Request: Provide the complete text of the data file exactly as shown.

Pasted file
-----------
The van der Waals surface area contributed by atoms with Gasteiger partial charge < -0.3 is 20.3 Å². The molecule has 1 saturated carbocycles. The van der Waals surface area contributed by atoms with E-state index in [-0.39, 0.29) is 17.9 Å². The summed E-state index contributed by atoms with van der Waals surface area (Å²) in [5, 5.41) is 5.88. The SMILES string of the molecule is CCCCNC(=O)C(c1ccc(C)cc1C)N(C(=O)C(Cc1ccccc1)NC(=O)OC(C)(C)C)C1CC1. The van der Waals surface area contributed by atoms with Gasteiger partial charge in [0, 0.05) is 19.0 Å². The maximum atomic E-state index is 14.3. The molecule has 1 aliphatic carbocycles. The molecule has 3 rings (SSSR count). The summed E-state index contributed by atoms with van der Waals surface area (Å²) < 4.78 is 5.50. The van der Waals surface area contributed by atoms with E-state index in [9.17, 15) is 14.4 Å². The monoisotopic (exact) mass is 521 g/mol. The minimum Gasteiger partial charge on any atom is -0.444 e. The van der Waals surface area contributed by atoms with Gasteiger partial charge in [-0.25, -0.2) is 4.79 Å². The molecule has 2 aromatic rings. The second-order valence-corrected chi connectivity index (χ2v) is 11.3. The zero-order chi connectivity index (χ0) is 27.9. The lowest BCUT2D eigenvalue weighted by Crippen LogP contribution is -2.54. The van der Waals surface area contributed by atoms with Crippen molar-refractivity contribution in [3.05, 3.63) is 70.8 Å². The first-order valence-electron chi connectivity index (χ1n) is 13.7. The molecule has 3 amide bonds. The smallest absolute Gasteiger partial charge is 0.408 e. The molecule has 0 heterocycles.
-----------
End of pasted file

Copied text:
The van der Waals surface area contributed by atoms with Gasteiger partial charge < -0.3 is 20.3 Å². The molecule has 1 saturated carbocycles. The van der Waals surface area contributed by atoms with E-state index in [-0.39, 0.29) is 17.9 Å². The summed E-state index contributed by atoms with van der Waals surface area (Å²) in [5, 5.41) is 5.88. The SMILES string of the molecule is CCCCNC(=O)C(c1ccc(C)cc1C)N(C(=O)C(Cc1ccccc1)NC(=O)OC(C)(C)C)C1CC1. The van der Waals surface area contributed by atoms with Gasteiger partial charge in [0, 0.05) is 19.0 Å². The maximum atomic E-state index is 14.3. The molecule has 1 aliphatic carbocycles. The molecule has 3 rings (SSSR count). The summed E-state index contributed by atoms with van der Waals surface area (Å²) < 4.78 is 5.50. The van der Waals surface area contributed by atoms with E-state index in [9.17, 15) is 14.4 Å². The monoisotopic (exact) mass is 521 g/mol. The minimum Gasteiger partial charge on any atom is -0.444 e. The van der Waals surface area contributed by atoms with Gasteiger partial charge in [-0.25, -0.2) is 4.79 Å². The molecule has 2 aromatic rings. The second-order valence-corrected chi connectivity index (χ2v) is 11.3. The zero-order chi connectivity index (χ0) is 27.9. The lowest BCUT2D eigenvalue weighted by Crippen LogP contribution is -2.54. The van der Waals surface area contributed by atoms with Crippen molar-refractivity contribution in [3.05, 3.63) is 70.8 Å². The first-order valence-electron chi connectivity index (χ1n) is 13.7. The molecule has 3 amide bonds. The smallest absolute Gasteiger partial charge is 0.408 e. The molecule has 0 heterocycles.